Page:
Unite 10: Jesse Schell And The Future Of Virtual Characters
At game engine company Unity's Unite 10 conference in Montreal, Schell Games founder Jesse Schell delivered a keynote called The Future of Virtual Characters, in which he predicted the potential future of interactive characters and the technology requirements to achieve truly compelling and enduring characters.
His company is currently developing multiple games, including The Mummy Online, a free-to-play MMO which uses Unity. "I think there's a lot of reason to believe that a lot of the innovation in the next five to 10 to 20 years will be happening on the Unity platform," Schell said, which is what attracted him to speak at the conference.
While he admitted he's speaking about the future, "making concrete predictions about the future is the best way to make predictions," he said -- in other words, the more he does it, the better he gets at it.
Rolling back to the past, even before games, he said "there's something deep within us that likes the idea of virtual characters." And though we "we often think of virtual characters as something for children," they don't have to be.
Schell used to work for Disney, and has had plenty of chances to observe kids interacting with the characters in the suits at the theme parks. Many kids love them, but for the ones who do not, they often react deeply negatively.
"There's always this moment where kids are uncomfortable around these characters... and the kids become explosively angry at the characters. Some kids become very upset, and what they become upset about, as far as I've been able to figure, is that they figure out that this character isn't real, and the fantasy has been taken away from them."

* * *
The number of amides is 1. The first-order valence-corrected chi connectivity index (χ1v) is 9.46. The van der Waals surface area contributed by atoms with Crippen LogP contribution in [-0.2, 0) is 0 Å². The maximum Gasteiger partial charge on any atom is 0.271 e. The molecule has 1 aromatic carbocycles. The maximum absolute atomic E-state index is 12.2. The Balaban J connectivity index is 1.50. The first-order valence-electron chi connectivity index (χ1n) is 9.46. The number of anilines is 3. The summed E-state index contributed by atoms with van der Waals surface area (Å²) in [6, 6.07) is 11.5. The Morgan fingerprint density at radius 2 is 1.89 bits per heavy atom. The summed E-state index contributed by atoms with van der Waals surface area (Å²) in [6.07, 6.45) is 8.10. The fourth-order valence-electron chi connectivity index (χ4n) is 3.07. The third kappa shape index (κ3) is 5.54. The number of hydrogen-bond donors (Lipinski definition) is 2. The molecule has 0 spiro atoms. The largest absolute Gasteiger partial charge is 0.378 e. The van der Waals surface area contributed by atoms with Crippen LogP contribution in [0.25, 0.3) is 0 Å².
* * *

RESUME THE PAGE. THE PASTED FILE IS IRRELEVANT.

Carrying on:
So how do we preserve this fantasy?
Facial expression tracking is one of the core tools -- "the reason this stuff matters is because everything's getting a camera on it." Once devices can track the user's expression, you can map that onto a character and improve interactivity. "You can imagine that in MMOs five to 10 years from now, that every character will map the facial expression, the eye movement of the player who's playing."
Schell also sees this as potentially useful for avatar-based teleconferencing, which could well replace video services like Skype, in his view, because it will be more freeing and also improve interactivity. "Once the technology is there to make decent facial expression... It will be an interesting experience to see who uses which avatar when," he said, referring to professional versus social and game situations.
At this point, Schell found it important to point out that while there are plenty of skeptics about these ideas becoming prevalent, disruptive technologies often leapfrog those that have slowly and steadily developed over time and gained huge audiences.
Using a chart from the book The Innovator's Dilemma, by Clayton M. Christensen -- "everyone should be familiar with it," he said -- he illustrated this concept. "The reason they blow it because they make the terrible mistake of listening to their customers." The customers end up switching to disruptive technologies, "and I think facial avatars will be one of those."
Now, you have an interactive avatar -- what would improve that? How about a memory? Persistent databases can allow for this.
Referring from 1981's Donkey Kong to today, Schell made this point amusingly: "You think of game characters kind of like your friends, but I'm sorry Mario, you're a terrible friend. Mario, dude, we've been together 30 years. I remember you! You don't remember me!"